What is Arizona cuisine? The answer, 500 years ago, was easy. It was the patchwork of foodways that varied by tribe, limited to land that would become Arizona. Since then, things have gotten complicated.
Lately, a few strains of Arizona cuisine have come more into focus. At Arizona cuisine's core is blend of native practices (saguaro fruit harvests, c’emet making, squash, and beans) and the wide-ranging riffs using Sonoran ingredients that you see at progressive restaurants like Cotton & Copper, Cartwright’s, and Kai.
But there is more to Arizona cuisine than its Sonoran core. Among the forces that shape Arizona cuisine more on the fringes is southwestern cuisine, a cuisine arisen in arid, cactus-marked parts of this country and northern reaches of Mexico.
Ghost Ranch, the South Tempe restaurant Aaron Chamberlin opened on Monday, looks to bring novelty to southwestern cuisine. Ghost Ranch, thereby, in a small and oblique way, is helping to define Arizona cuisine.
Chamberlin, who masterminds four restaurants including Taco Chelo, says his newest serves food “from Baja California to Texas.” His two chefs, Rene Andrade and Roberto Centeno, are both from Nogales, Mexico. The range of food and players isn’t strictly Arizonan, but food broadly southwestern can help to define Arizona cuisine, especially when that food is cooked here under the flag of an ambitious local restauranteur, one evolving away from new American food and toward something closer to home.
The chefs at Ghost Ranch cook enchiladas with chile Colorado. The dish speaks to how Chamberlin and his crew hope to jolt southwestern.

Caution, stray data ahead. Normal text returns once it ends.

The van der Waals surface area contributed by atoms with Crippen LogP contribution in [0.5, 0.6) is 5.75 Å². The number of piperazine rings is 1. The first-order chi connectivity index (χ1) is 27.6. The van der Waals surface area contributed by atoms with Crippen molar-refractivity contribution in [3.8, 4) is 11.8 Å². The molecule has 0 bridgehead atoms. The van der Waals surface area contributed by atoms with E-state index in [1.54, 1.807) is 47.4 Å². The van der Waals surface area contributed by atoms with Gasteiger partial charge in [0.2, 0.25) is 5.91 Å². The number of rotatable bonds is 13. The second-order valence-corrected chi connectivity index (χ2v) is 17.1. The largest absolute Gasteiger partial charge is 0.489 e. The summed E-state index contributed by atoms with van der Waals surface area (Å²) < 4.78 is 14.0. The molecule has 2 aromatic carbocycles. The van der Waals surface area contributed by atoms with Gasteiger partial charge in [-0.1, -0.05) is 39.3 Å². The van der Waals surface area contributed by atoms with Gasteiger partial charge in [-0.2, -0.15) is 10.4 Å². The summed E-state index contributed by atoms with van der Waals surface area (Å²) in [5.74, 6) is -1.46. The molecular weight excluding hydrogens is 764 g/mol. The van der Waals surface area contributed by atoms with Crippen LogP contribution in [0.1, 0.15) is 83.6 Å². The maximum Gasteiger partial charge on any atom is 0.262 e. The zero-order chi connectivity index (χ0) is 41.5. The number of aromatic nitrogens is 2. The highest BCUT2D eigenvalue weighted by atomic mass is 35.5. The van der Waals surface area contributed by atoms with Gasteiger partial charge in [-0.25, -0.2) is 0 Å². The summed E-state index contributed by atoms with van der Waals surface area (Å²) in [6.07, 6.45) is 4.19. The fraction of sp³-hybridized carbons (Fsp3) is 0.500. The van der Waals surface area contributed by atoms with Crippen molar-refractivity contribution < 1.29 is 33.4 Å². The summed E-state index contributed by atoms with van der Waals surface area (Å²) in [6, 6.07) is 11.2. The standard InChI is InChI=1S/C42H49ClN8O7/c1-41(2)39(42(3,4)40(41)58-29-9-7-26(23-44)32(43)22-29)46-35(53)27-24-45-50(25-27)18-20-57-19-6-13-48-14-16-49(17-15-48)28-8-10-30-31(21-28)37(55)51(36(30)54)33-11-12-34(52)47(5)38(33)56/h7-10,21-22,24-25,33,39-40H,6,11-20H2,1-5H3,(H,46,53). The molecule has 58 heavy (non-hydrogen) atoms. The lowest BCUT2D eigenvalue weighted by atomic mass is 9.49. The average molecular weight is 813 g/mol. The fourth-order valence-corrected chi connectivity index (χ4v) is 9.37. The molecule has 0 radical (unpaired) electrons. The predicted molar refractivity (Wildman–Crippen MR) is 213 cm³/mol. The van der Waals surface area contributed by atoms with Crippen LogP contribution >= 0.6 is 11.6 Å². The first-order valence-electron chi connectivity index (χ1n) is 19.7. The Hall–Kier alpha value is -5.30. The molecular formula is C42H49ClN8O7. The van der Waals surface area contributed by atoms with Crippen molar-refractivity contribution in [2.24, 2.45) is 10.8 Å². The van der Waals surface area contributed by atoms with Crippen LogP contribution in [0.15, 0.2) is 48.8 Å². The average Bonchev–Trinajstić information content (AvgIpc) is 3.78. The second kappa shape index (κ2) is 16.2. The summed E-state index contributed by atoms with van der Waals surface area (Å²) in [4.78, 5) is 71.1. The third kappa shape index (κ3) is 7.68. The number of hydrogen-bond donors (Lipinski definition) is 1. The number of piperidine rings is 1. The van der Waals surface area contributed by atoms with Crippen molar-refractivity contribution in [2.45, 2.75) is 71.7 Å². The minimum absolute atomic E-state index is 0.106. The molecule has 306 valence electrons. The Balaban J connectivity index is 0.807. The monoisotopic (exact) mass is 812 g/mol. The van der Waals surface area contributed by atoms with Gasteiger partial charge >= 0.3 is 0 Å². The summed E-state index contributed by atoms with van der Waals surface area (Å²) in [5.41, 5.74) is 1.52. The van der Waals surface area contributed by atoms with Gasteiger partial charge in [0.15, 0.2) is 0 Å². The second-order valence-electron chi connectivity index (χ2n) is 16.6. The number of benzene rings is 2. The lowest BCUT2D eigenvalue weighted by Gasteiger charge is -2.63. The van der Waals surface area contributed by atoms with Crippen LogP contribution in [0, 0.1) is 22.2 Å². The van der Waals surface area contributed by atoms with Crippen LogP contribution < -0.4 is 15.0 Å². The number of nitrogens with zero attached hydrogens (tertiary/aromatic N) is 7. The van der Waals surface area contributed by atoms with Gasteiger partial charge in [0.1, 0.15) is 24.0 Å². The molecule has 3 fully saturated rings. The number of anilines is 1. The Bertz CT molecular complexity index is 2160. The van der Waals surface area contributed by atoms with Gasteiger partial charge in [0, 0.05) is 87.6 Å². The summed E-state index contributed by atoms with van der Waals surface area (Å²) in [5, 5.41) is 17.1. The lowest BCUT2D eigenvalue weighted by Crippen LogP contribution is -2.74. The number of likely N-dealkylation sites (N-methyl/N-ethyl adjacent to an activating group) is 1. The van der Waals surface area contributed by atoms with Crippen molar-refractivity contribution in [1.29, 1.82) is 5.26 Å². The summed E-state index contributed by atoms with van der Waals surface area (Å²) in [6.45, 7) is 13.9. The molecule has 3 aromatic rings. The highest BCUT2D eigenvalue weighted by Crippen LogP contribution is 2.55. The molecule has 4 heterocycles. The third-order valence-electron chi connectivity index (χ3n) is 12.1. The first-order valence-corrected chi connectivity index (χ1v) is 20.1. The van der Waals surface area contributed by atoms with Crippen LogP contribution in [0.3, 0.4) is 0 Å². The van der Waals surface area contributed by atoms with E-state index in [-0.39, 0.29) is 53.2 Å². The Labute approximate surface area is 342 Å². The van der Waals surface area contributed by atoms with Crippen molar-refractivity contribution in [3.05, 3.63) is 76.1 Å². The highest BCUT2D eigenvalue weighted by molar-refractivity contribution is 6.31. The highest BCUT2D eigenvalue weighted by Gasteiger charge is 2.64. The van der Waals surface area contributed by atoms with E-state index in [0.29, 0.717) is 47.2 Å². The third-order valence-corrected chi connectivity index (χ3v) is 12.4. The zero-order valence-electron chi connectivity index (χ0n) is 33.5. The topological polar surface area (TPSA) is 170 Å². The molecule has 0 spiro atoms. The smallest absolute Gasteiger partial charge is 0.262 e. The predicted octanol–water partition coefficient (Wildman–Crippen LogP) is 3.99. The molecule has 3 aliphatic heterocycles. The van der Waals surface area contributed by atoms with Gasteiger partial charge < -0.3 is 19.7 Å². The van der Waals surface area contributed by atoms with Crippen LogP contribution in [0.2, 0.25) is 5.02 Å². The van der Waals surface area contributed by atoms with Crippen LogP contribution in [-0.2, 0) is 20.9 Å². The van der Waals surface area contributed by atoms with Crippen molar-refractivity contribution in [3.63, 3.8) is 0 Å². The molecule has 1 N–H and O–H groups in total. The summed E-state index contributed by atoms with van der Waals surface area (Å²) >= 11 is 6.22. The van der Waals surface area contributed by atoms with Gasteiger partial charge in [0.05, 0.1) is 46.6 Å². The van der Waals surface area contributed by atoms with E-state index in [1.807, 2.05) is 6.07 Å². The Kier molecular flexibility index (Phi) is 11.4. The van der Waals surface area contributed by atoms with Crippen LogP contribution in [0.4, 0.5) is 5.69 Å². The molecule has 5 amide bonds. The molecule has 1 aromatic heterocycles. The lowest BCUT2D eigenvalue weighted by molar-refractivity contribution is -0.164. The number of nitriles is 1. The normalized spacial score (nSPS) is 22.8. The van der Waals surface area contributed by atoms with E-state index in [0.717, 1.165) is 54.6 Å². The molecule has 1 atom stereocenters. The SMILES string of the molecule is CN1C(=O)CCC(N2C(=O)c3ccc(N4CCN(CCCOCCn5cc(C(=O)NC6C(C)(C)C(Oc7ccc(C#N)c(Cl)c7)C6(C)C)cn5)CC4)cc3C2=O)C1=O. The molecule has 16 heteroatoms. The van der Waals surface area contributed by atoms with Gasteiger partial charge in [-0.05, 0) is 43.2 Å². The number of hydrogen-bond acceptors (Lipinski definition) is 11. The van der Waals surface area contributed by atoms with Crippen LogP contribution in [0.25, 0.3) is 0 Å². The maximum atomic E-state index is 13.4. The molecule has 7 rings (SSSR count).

The tortillas are corn. Pressed in house. Fried to a thin, crunchy bite that highlights, by virtue of its difference, the softer one you expect.
The toppings are slivered. A forest of purple cabbage, onion, and radishes. Crema provides a link to the time-tested schematic of enchiladas that are all creamy, all melting.
When slurping the chile, you expect a roasty haymaker. But this chile wins you over differently. It has a gentle heat that seems to respect the more elusive qualities of the rare Chimayo that Chamberlin sources. The vivid red chile pooled thinly on the plate has a fruity, garden-type nature, almost tasting as if made with ripe summer tomatoes.
The lighter backbone of this sauce is a calculated decision. The chefs achieve this lightness by, instead of braising the pork in the chile sauce, adding the sauce at the end. As a result, the chile Colorado isn’t married with meat drippings released as the pork braises. This is just one example of the approach at Ghost Ranch, an approach geared toward airier zones of southwestern flavor.
“I love this type of food, but [traditionally]... it’s like a gut bomb with very little vegetables,” Chamberlin says. “I wanted to lighten that up and make it more modern. I wanted a clean crisp environment, airy with lots of sunlight.”
He will be sourcing vegetables from the usual top farms. He and his crew will be lightening food. They will be starting more so with “dishes people can understand” but aim, in time, to “change things up.”
For now, we will take these nice enchiladas, developed by Andrade. And we’ll look forward to seeing how they and this restaurant change over time, refreshing southwestern cuisine, and helping to etch away at Arizonan.
Ghost Ranch. 1006 East Warner Road, Tempe; 480-474-4328.
Monday to Thursday 11 a.m. to 10 p.m.; Saturday 9 a.m. to 11 p.m.; Sunday 9 a.m. to 9 p.m.
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